"Another point that comes to mind," Fred said, "is the question of whether you have been able to get answers from Tyr when you pray to him. Your Yuan-Ti worshiped her, and claimed that Morag was more powerful than Merrshaulk. That means she believed Morag was more powerful than Helm, to put it in local terms. If that's the case, I suspect she's using her power to hinder those who pray to any gods in this city, and especially those who pray to Tyr, since he is the God who is most closely associated with the city's defense." He looked directly at Aribeth and added, his voice firm and certain, "In fact, I would suspect that anyone in this city who is truly faithful to Tyr is, right now, suffering from dreams and visions that make it appear that Tyr is turning his back on them, and that he is rejecting them as unworthy of him."
Aribeth gasped. How did he know what was contained in her dreams? It was as if he had been right there with her, witnessing Tyr reject her.
"The only reason someone would have visions like that," Fred continued, as if he didn't notice Aribeth's reaction, "would be if he – or she – were absolutely faithful to Tyr, with unswerving loyalty and devotion. Exactly the kind of servant that Tyr would never turn away from. Exactly the kind of servant who is most dangerous to Morag, if that servant maintains her loyalty despite the false visions being imposed on her by Morag."
"How?" Aribeth asked, at a loss for words.
"I know the story," Fred said. "It's an old story, one that repeats itself in one form or another in every world, every time, every place. Morag's prison, in fact, is a crossroads of dimensions, opening on many worlds besides this one, which makes her a menace not only to this world but to every other world she touches, as well." He looked into Aribeth's eyes, and she noticed that his gaze was filled with compassion, warmth, and – no, she didn't want to recognize that – he was completely focused on her, in a way not even Fenthick had ever been. "You, Aribeth, have the power to destroy her, if you are willing to use it. If you are willing, we will stand beside you."
"You …," Aribeth whispered, then realized what she was doing and steeled herself to speak aloud. "You offer yourselves …," what he was offering penetrated her thoughts and her next words came out as a squeak, "… tome?"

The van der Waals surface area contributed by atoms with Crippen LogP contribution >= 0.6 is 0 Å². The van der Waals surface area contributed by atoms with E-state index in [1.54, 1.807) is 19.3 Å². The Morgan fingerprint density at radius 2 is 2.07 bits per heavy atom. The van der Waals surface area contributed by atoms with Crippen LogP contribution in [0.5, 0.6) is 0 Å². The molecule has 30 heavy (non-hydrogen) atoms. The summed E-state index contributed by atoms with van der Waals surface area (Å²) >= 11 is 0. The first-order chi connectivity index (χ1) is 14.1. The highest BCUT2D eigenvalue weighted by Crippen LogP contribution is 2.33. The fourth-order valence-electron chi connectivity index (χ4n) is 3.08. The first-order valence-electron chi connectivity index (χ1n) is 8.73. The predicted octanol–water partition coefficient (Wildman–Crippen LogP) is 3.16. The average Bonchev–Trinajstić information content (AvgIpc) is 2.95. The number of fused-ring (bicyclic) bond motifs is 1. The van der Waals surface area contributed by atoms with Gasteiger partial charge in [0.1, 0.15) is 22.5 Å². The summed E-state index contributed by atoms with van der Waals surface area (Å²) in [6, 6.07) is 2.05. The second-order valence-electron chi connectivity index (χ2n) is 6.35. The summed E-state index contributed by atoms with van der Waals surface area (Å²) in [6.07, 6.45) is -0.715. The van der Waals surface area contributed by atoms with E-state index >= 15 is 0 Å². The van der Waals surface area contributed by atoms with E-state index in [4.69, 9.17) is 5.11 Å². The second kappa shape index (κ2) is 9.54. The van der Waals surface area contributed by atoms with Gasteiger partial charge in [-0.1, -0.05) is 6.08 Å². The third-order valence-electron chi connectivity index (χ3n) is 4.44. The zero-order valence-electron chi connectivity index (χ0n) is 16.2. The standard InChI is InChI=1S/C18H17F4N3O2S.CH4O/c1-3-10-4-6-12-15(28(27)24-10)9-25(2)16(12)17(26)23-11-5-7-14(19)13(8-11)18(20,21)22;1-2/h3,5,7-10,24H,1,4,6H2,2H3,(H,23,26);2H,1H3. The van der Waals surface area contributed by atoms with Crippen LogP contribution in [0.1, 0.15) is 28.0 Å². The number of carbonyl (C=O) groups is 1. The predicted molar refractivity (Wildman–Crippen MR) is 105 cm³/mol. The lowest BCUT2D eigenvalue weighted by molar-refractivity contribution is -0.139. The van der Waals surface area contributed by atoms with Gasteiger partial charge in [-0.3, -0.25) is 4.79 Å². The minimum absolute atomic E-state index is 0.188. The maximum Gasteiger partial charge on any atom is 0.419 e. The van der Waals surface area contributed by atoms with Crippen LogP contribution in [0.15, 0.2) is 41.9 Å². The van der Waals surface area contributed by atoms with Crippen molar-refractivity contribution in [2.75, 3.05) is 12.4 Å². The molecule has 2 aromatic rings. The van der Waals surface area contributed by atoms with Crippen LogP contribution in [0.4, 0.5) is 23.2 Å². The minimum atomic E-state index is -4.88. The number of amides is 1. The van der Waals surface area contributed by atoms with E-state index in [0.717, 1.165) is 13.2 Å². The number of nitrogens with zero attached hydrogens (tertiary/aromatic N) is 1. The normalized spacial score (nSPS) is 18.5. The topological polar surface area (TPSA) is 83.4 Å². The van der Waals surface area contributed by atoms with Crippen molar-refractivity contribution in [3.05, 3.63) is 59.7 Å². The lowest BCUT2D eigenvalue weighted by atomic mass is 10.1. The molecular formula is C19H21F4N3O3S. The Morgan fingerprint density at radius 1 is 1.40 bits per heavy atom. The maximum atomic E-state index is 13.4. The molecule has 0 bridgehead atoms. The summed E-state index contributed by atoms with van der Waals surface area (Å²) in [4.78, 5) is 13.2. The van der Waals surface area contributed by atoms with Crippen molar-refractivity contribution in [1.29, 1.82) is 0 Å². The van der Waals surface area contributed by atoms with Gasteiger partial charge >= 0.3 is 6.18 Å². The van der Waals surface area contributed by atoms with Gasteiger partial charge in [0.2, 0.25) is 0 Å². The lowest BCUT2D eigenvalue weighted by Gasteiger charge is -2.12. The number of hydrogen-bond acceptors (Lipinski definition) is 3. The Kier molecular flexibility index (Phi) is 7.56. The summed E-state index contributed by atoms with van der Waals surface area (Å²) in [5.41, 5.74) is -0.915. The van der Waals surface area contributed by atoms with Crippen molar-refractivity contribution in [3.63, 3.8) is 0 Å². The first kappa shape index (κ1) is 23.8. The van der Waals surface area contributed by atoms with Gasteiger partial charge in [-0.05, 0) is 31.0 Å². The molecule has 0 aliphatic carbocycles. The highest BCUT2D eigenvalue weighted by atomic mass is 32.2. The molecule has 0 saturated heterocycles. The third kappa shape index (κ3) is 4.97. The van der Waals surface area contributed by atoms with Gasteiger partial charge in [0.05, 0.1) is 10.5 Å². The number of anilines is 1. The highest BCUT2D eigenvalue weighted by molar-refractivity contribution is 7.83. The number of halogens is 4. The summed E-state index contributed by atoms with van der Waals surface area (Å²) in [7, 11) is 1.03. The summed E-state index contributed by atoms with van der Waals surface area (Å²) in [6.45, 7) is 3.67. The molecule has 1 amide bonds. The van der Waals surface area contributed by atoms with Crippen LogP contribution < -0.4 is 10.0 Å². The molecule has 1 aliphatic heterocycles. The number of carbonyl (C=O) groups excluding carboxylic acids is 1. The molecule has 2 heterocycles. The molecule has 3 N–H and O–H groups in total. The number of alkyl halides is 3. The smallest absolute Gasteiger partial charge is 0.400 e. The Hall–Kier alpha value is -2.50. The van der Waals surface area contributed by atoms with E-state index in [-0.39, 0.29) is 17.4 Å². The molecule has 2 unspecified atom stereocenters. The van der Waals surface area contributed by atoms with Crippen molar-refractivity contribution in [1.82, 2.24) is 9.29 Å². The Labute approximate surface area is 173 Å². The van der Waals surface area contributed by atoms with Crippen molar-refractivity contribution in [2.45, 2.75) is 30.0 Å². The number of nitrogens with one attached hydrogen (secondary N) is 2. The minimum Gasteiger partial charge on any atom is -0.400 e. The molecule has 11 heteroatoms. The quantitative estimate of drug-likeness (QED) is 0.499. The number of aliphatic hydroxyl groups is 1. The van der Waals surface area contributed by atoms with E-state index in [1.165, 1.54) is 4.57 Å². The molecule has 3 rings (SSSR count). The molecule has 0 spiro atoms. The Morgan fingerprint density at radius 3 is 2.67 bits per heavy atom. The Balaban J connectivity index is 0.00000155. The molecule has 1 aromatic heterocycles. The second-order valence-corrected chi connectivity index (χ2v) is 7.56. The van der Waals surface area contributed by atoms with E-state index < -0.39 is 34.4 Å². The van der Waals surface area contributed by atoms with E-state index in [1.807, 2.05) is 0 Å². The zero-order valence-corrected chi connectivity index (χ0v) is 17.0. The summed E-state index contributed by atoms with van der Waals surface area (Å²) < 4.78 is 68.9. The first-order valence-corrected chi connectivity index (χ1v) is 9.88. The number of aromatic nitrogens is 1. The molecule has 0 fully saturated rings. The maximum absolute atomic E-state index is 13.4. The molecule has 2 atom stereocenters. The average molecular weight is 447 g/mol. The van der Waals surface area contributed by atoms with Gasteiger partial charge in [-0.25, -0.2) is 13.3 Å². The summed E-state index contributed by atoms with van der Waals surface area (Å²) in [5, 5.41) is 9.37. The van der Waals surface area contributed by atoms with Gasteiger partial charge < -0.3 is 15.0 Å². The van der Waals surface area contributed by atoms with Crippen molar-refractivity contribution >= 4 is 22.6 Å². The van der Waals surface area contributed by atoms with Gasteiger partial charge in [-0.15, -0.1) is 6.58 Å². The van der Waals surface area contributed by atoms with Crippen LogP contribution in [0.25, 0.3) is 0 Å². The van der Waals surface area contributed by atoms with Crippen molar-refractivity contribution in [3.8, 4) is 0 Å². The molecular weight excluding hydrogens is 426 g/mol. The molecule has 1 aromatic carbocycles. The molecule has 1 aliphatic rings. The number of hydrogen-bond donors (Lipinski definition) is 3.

"To you, Aribeth," Fred said, reaching out to take her sword hand in his own. "We are yours. Not Nasher's, not Neverwinter's. We came here to join you."
"What of the rest of you?" Aribeth asked, trying to pull her thoughts together. Why did this stranger, who was clearly already involved with three other women, one of whom was a dragon, affect her this way? And what of his women?
"Where Fred goes, I go," Lada said. "He has absolute faith in you, and I trust him, so I trust you."
"He has …," Aribeth looked from Lada to Fred. "Why?"
"It's a long story," Fred said, "but the fact that you're not already Fallen and serving Morag confirms that you are everything I believe you to be."
"He's right," Imoen said. "The amount of magical power that's going into perverting this place means that anyone who can resist it, for the sake of her faith, is someone who deserves our trust and devotion."
"But …," Aribeth started, then realized she didn't know what to say.
"Trust us?" Puff said, stepping forward and embracing Aribeth. Aribeth stiffened, then let out a soft sob as Puff whispered into her ear, "We will love you enough to make up for those who hurt you. I promise. Fred says you deserve to be loved and trusted, and I believe he is right."
Puff gently nipped Aribeth's earlobe, sending a shiver down her spine. Aribeth tried to maintain her composure, but there was something about Puff's touch that made it impossible. She found herself sobbing as all the pain of Fenthick's loss came back to her: the love she had carried for him, the hopes and dreams she had had for their future together, everything that had been taken away when he was executed. As she sank to her knees, Puff sank with her, holding Aribeth to her breast and gently stroking her hair, soothing her as she sobbed out all the bitterness and sorrow she had been carrying in her heart.
While Aribeth sobbed in Puff's arms, she noted somewhere in the back of her thoughts that Fred was talking quietly with Gaston, and Imoen and Lada were talking with Jean Luc and Philippe